Is It Possible to Have Too Many Irons in the Fire?

Is It Possible to Have Too Many Irons in the FireWe talk a lot about putting more irons in the fire.

But what does that really mean?

It means making sure that you always have other promising job opportunities lined up – great jobs, where you’re genuinely in the running, that you’d be thrilled to land.


Because when you walk into an interview when you have more irons in the fire, it does three things for you:

First, it takes away a LOT of the pressure. Having options means you can walk into the interview more relaxed, give it your best, and not worry about “blowing it” because you always have another opportunity ready and waiting.

This is a HUGE advantage.

Second, it changes how you come across to the interviewer. Because you’ll be more relaxed and give off a more casual vibe, rather than a needy one.

This enhances your perceived value in their eyes.

Third, when hiring managers from two different companies offer you a job, you’ll be in a strong position to negotiate the salary and benefits package you deserve – you’ll be in a place where YOU have the upper hand, rather than the hiring manager.

That gives you leverage.

But a word of caution:

Sometimes folks take my “more irons in the fire” advice out of context, and I wanted to clarify the difference between having just the right amount and having too many.

So, ideally, just how many irons in the fire should a candidate have?

At least three, but NO MORE than five.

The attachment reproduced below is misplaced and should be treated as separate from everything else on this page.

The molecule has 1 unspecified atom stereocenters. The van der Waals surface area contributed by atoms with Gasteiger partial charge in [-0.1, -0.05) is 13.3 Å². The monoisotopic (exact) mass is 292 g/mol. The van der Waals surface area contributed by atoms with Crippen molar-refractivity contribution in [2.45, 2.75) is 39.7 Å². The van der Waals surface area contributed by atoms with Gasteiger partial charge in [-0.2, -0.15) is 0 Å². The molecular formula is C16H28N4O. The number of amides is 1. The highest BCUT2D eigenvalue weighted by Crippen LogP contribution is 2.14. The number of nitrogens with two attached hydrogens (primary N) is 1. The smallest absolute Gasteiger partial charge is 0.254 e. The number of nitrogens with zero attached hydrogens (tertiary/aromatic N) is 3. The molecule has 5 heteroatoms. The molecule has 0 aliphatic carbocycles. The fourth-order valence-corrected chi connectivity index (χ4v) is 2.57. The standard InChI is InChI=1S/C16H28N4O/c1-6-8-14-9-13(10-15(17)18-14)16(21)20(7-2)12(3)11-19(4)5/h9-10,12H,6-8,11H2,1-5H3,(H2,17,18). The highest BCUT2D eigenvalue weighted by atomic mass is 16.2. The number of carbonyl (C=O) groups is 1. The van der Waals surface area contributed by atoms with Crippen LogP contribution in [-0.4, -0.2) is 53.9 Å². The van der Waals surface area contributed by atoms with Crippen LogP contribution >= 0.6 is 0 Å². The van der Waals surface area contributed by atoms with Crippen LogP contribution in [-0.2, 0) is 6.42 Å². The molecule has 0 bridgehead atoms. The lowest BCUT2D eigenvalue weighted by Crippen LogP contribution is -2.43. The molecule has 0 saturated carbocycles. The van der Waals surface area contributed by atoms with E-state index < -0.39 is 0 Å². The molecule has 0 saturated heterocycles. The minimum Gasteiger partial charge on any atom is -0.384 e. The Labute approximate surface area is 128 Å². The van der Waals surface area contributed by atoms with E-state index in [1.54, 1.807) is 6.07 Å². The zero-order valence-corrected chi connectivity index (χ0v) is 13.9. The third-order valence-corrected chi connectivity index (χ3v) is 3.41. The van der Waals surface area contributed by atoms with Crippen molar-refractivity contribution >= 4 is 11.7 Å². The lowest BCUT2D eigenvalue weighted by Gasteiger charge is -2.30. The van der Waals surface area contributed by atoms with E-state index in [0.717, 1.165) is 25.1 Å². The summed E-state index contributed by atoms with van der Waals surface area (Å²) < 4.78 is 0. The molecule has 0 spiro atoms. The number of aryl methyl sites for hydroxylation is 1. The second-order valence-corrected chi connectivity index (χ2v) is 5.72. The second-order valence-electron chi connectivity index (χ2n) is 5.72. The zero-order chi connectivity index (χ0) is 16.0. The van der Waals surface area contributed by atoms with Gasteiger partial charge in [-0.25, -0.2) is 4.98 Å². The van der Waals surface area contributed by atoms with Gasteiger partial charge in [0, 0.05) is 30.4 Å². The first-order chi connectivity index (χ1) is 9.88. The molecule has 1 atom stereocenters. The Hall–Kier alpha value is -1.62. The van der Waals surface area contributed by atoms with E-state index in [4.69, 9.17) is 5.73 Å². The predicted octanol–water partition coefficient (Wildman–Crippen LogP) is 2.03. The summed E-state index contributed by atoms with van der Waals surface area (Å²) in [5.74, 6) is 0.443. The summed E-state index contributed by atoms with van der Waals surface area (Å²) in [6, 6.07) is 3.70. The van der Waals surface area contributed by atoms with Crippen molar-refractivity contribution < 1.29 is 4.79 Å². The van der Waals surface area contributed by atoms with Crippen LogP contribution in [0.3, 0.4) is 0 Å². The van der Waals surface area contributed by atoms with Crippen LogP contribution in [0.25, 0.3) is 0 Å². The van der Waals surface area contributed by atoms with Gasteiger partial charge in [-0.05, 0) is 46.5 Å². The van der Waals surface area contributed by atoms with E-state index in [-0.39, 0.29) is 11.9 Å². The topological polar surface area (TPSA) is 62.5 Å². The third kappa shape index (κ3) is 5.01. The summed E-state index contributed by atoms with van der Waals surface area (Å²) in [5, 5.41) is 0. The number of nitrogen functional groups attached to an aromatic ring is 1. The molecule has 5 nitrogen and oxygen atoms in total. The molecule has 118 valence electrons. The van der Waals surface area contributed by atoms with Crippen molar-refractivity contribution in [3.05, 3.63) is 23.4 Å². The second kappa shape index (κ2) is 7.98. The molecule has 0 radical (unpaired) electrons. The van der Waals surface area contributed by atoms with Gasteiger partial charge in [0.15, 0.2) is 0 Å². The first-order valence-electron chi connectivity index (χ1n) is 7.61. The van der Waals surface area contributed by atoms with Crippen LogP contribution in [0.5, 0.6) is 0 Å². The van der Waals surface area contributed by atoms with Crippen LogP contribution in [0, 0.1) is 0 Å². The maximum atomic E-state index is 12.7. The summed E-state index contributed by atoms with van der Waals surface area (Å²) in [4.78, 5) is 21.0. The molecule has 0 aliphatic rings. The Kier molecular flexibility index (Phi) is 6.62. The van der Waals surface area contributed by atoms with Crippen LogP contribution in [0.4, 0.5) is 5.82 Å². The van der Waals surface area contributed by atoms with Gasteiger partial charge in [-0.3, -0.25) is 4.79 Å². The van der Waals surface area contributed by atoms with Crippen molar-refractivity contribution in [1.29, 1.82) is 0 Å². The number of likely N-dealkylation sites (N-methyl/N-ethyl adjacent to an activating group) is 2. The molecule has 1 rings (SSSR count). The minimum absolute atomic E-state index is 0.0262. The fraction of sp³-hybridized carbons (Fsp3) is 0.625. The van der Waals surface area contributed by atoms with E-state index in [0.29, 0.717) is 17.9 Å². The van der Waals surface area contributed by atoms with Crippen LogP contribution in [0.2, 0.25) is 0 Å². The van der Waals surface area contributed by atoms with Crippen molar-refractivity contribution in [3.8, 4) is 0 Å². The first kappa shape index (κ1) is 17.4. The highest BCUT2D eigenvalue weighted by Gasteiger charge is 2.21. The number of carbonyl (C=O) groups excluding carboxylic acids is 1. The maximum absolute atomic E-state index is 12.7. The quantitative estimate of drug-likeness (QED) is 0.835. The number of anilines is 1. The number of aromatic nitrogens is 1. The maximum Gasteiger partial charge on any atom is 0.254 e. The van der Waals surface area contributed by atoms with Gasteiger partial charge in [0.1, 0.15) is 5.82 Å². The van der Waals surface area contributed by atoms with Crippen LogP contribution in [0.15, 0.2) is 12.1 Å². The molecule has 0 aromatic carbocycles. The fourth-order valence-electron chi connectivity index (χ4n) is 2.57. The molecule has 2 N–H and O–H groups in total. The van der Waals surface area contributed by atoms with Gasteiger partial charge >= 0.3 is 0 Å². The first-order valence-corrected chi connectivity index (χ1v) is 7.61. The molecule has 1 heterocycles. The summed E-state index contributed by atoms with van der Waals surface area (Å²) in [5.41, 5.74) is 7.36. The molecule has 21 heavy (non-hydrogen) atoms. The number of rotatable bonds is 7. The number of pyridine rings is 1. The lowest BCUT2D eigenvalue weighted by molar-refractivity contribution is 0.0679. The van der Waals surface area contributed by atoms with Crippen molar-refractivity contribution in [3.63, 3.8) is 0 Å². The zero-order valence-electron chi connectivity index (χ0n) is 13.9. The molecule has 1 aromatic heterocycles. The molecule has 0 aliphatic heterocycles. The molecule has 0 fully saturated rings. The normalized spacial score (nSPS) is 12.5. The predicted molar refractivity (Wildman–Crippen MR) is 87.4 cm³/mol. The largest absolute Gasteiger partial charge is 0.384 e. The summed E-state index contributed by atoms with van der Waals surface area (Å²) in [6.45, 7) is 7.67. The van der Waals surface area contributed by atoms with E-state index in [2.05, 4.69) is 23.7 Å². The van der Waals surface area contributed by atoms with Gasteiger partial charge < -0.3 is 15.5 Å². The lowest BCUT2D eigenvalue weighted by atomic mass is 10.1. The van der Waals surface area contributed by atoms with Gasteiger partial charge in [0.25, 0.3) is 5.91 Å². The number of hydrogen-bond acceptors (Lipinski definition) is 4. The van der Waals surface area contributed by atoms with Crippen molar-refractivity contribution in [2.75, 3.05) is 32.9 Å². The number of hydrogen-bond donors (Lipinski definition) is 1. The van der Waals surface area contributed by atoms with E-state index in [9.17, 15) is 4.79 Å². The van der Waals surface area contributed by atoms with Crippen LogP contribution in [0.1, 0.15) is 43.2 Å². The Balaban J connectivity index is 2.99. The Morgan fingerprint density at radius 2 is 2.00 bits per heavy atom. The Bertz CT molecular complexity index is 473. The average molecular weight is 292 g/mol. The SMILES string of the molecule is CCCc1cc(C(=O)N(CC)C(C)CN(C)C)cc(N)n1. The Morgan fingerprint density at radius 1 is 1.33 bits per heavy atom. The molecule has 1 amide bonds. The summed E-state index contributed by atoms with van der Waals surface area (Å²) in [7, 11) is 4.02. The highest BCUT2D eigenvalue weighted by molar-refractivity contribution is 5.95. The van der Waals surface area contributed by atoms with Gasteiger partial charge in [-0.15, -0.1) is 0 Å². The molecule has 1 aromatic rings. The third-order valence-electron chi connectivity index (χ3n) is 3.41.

Why such a specific range?

Consider this:

Having an iron in the fire doesn’t refer to just sending a resume in the mail – it means you have a job opportunity waiting in the wings, where you’re genuinely in the running for the position.

To make that happen, it’s critical that you do some research about the company and the hiring manager before applying. That way you fully understand their needs and requirements, so you can tailor your resume and cover letter, build relationships that lead to jobs, and “model” interview answers to meet these requirements.
This research takes time and careful consideration on your part.

So the problem with having more than five is that it’s impossible to do this research thoroughly. As a result, you end up spreading yourself too thin and, ultimately, that means you’re not really in the running for the job.

As they say, chasing after too many rabbits means they all get away.

On the other hand, if you only have one job opportunity, or even just two, then I suggest making it a priority to put another couple of irons in the fire right away – to put yourself in the running for another few jobs that you’d love.
Just keep it between three and five.

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Alan Carniol

Alan is the creator of Interview Success Formula, a training program that has helped more than 80,000 job seekers to ace their interviews and land the jobs they deserve. Interviewers love asking curveball questions to weed out job seekers. But the truth is, most of these questions are asking about a few key areas. Learn more about how to outsmart tough interviewers by watching this video.